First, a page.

ntjones

Posts: 31
Posted: Tue May 10, 2011 3:58 pm   


Those tomato plants look fine to me, but get rid of the side shoots that have started to sprout, also it might be a good idea to give them a little extra support with a bamboo cane, but other than that I don't think you have much to worry about, in fact I would say based on the photos you have provided everything is looking rather promising.

Back to top
Profile | PM | My Garden



Coppice
SE-OH USAian
Posts: 348
Posted: Wed May 11, 2011 1:57 pm   


You have some very minor leaf-miner damage. Which if they were mine I might do nothing about.

IMO they don't look droopy to me.

How many hours of sun do your tomato-babies get?

Try sticking a finger into soil to check for how moist (or dry) soil is.

Back to top
Profile | PM | My Garden



carolyn

northern ohio
Posts: 5735
Posted: Wed May 11, 2011 2:04 pm   


Hey matt, I agree with ntjones, DO pinch out the suckers on the bottom, I think the rule is "starting below the first set of blossoms, pinch them out all the way down to the bottom". This will give you better air circulation and hopefully less disease later in the season. Lots of tomatoes are susceptible to the blight, especially in hot and HUMID regions.

Back to top
Profile | PM | My Garden | My Blog



RJ

Oakland, Michigan
Posts: 36
Posted: Thu May 19, 2011 2:07 am   


From growing up on a farm I've seen 20 years of tomatoes. Your plants look fairly healthy, unless the pictures are deceiving. The leaf structure and color look good. The stem and main stalk look healthy. I don't see any yellow spotting on the plants. How many hours of direct sun do the plants receive a day? You said you used 8-15-15 that's good. Tomato leaves do have a slight droop normally. Try checking the plant when it's in full sun, if the leaves feel warm it's not getting enough hydration. The pictures may be deceiving to my eyes. But the growth looks well too. Since you used good soil, good fertilizer, and if the plants get 8 or more hours of sun a day they should do fine. You can try as a supplement (in case of soil deficiency) 1 table spoon of Epsom salts per 1 gallon of water. Tomatoes do need magnesium and sulphur in the soil. just watch out for yellow/brown spotting on the stem or leaves. That is a sign of disease or fungus. One thing if you did not know it, soil can be banked up around the main stalk. Tomatoes will sprout Roots quickly from the stem when in contact with soil. When ever I plant I use 1 foot tall plants, break off all but the top few leaves and bury the stem. Out of a foot tall plant 8 inches of the stem is buried. Then you quickly get not only the base root but 8 inches worth of quickly growing stem roots. Just don't bury the leaves. I hope your plants do well, there's nothing like a good ripe off the vine tomato.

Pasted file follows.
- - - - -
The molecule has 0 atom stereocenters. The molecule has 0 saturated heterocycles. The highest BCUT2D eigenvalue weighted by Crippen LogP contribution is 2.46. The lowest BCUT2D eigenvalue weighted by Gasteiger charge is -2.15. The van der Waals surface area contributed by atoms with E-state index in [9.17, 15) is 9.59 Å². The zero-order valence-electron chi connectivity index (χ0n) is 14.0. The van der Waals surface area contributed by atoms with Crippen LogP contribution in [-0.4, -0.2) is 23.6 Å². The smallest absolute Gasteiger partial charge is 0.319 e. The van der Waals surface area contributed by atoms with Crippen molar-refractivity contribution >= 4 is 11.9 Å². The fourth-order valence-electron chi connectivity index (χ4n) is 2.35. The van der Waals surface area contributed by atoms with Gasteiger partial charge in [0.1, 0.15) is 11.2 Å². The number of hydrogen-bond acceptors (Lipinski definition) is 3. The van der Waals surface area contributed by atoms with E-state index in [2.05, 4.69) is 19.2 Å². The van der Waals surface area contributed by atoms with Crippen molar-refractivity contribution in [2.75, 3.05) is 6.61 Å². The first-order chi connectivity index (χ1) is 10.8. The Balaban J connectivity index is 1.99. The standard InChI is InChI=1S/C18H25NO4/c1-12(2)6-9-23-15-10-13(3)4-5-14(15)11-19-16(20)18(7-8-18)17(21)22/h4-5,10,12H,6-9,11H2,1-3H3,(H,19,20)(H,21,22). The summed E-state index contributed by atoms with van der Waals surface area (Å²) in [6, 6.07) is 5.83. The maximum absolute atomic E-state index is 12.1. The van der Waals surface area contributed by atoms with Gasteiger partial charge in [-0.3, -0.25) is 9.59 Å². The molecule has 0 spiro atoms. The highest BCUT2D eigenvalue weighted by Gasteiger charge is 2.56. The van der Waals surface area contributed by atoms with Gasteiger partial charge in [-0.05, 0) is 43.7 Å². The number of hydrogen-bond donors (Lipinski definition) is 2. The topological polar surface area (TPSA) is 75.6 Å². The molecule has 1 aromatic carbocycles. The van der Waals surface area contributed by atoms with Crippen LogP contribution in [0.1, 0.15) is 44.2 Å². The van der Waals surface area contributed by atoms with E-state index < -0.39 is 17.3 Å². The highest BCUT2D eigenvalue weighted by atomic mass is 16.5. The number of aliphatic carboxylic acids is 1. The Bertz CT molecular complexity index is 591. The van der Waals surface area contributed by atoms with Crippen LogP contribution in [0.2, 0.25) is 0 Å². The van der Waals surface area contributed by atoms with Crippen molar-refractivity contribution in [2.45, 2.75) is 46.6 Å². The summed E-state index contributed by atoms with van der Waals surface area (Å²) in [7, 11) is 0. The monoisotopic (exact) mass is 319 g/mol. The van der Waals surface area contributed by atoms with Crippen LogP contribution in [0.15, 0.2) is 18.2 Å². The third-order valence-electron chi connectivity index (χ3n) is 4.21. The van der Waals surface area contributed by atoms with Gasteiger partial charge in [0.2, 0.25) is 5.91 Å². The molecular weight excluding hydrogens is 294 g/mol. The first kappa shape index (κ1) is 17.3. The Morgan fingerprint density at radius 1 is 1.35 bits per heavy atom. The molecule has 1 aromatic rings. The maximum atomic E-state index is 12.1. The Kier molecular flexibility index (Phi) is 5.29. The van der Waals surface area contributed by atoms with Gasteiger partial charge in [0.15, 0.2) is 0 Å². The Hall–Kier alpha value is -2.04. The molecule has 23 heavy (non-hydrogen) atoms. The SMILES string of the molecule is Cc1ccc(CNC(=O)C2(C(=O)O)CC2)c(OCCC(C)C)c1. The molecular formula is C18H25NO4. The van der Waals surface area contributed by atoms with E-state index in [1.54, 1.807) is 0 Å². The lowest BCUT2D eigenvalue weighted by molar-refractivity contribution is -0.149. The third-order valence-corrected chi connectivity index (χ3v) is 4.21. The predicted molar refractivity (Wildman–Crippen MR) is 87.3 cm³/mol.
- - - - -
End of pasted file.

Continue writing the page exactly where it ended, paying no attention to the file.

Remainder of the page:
Back to top
Profile | PM | My Garden



RJ

Oakland, Michigan
Posts: 36
Posted: Thu May 19, 2011 2:26 am   


I just looked at the pictures again. You have some kind of disease on The lower leaves. I've never seen this Type before. If they were my plants I would remove the leaves and stems that appear to be Damaged.

Back to top
Profile | PM | My Garden

To hide these ads
please register / sign in


Join GardenStew for free today!



Ways to share this page (copy and paste codes):
Simple link:
Forums:
HTML:






     Sponsored Links